Ithaca College’s mail services started off the school year with a tumultuous week, including a buildup of packages and a disorganized distribution process, causing confusion among the campus community.
During the week of Sept. 4, packages were delayed for days, leading to extended pickup lines. The mailroom dealt with a backup they had never seen before, Peter Schlough, manager of mail service operations, said.
The mailroom received the standard number of packages during the first week of classes this year, amounting to 6,015 packages from Aug. 8 to Sept. 2, Schlough said. Last year, they received 6,496 packages during the first week of classes.
However, classes began earlier during the Fall 2016 semester. This left an extra week between the start of classes and Labor Day weekend, a time which he said already leads to a “shutdown” in the mailroom due to carriers not delivering. Unlike previous years, the peak volume that occurred during the second week of classes came on the week of Labor Day, which posed a large amount of work to both carriers and the mailroom, Schlough said.
He said during the week of Labor Day in 2016, the college received 4,719 packages. This year, it received 7,485 packages, with 2,325 packages on the day following Labor Day alone.
“Having lost a week to sort of spread out the work overwhelmed the structure we’ve had in place for years to be able to adapt to small shifts, but we just had enormous shifts,” he said.
Due to an influx of deliveries for both Ithaca College and Cornell University, the postal carriers were arriving hours later than normal, Schlough said. This overflow caused staffing problems, since the majority of the mailroom staff is scheduled to work during the peak times when the trucks traditionally come.
In addition to work being carried over to the next day, students were unaware that their packages had arrived. SQBX Tracking, the company that notifies students via email that their package has arrived, did not release package notification emails due to a system failure that lasted about 24 hours, Schlough said. Schlough and his team were unaware of this issue until Sept. 7, which caused a day’s worth of packages to pile up in the mailroom, in addition to the late arrivals and packages carried over from the previous day. Packages had to be held in mail services because there was no more room in the Phillips Hall, Bogart Hall or Circles mailrooms.
Frederick Werner, CEO of Global Parcel Service, the master distributor of SQBX Tracking, said the lack of notification was due to a failed system update that normally runs smoothly.
Once the notifications came through Sept. 8, students began to pick up their packages. Schlough said although the circumstances were mostly out of the control of the mailroom, they did their best to manage the volume by redirecting packages to different mailrooms and posting signs about the delays at the Phillips Hall Post Office.
Freshman Amber Gooden is one of many students who received notification from the service she placed the order with, only to see that her package was not ready for pickup on campus.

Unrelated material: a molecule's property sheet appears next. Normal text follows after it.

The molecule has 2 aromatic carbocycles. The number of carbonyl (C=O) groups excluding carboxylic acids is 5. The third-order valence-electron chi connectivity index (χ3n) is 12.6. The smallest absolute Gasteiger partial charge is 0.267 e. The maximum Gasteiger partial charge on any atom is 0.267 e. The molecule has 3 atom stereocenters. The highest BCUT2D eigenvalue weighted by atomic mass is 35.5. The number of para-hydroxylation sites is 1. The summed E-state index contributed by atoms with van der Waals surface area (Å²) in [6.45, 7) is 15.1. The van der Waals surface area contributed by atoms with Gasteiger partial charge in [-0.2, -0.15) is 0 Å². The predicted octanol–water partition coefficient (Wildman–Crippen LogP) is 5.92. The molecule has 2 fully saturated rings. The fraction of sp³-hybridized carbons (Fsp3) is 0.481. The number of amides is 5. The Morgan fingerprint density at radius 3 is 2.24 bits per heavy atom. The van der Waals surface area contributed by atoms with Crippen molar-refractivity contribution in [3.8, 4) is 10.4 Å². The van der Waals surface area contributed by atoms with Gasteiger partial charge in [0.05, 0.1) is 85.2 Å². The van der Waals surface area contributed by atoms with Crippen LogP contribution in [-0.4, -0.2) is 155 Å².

“I was waiting on packages, and I didn’t know where to pick them up,” Gooden said. “I kept going to the mail office to see if my package was there.”
Senior Monica Schaffstall, a student worker at the Phillips Hall Post Office, said extra workers came in to work more hours to deal with the backup.
“I knew that it was going to be crazy busy,” she said. “Especially when people were ordering a ton of textbooks early on.”
Traditionally, textbooks would be ordered from one service, and thus shipped together. However, with the rise of services such as Amazon Prime and Chegg, textbooks ordered online from various outlets tend to be delivered one at a time rather than in bulk, which causes more work for the mailrooms.
“We’re working with a model that’s decades out of date,” said Schlough. “I feel like we’re stretched to the maximum of what we can actually accomplish.”
As of the week of Sept. 11, the functions of the mailroom were back to normal, with the normal number of packages for September, approximately 4,000 deliveries per week, coming on time.
Schlough said he would be prepared if a situation like this were to happen again since he had experienced it before, but that it would truly require a reinvention of the mailroom system with more supervision, more student workers and larger budgets for student wages. Schlough also said there are inadequate facilities for such extreme cases and that he hopes some less–utilized spaces on campus can be converted into a larger mailroom in exchange for the space that is currently in Phillips Hall.
David Prunty, executive director of auxiliary services, said there is potential for the mailroom to receive more funding. Once the budget cycle opens again in October, Prunty and his team will work with the mailroom staff to evaluate how extra funding would be utilized effectively for the coming year. However, if the budget is increased, it would be used for mailroom staff rather than improving the mailroom facilities, since facilities updates are dependent on the space available on campus.